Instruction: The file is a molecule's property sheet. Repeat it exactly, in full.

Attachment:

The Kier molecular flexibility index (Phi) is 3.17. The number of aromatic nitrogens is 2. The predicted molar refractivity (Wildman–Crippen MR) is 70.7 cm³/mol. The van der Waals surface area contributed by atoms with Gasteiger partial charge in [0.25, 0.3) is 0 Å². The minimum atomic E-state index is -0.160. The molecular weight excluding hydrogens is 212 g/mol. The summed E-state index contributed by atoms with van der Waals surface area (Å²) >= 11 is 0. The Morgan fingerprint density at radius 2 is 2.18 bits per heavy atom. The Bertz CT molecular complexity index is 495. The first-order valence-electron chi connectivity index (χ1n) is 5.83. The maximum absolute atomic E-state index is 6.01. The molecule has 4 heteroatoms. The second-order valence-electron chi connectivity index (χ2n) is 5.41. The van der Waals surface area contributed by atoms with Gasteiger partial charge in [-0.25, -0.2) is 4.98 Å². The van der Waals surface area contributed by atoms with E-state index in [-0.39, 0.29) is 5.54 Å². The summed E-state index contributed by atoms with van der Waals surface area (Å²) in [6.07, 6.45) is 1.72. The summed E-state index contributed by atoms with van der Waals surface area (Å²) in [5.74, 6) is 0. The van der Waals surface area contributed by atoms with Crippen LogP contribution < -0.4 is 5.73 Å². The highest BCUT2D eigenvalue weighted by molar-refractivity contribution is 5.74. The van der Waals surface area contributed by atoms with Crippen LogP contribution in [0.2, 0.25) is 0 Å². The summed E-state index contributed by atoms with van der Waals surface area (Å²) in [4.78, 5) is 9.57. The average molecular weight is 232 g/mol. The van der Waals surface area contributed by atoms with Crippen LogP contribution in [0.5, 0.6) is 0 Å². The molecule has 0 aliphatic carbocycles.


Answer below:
The Kier molecular flexibility index (Phi) is 3.17. The number of aromatic nitrogens is 2. The predicted molar refractivity (Wildman–Crippen MR) is 70.7 cm³/mol. The van der Waals surface area contributed by atoms with Gasteiger partial charge in [0.25, 0.3) is 0 Å². The minimum atomic E-state index is -0.160. The molecular weight excluding hydrogens is 212 g/mol. The summed E-state index contributed by atoms with van der Waals surface area (Å²) >= 11 is 0. The Morgan fingerprint density at radius 2 is 2.18 bits per heavy atom. The Bertz CT molecular complexity index is 495. The first-order valence-electron chi connectivity index (χ1n) is 5.83. The maximum absolute atomic E-state index is 6.01. The molecule has 4 heteroatoms. The second-order valence-electron chi connectivity index (χ2n) is 5.41. The van der Waals surface area contributed by atoms with Gasteiger partial charge in [-0.25, -0.2) is 4.98 Å². The van der Waals surface area contributed by atoms with E-state index in [-0.39, 0.29) is 5.54 Å². The summed E-state index contributed by atoms with van der Waals surface area (Å²) in [6.07, 6.45) is 1.72. The summed E-state index contributed by atoms with van der Waals surface area (Å²) in [5.74, 6) is 0. The van der Waals surface area contributed by atoms with Crippen LogP contribution < -0.4 is 5.73 Å². The highest BCUT2D eigenvalue weighted by molar-refractivity contribution is 5.74. The van der Waals surface area contributed by atoms with Crippen LogP contribution in [0.2, 0.25) is 0 Å². The summed E-state index contributed by atoms with van der Waals surface area (Å²) in [4.78, 5) is 9.57. The average molecular weight is 232 g/mol. The van der Waals surface area contributed by atoms with Crippen LogP contribution in [0.5, 0.6) is 0 Å². The molecule has 0 aliphatic carbocycles.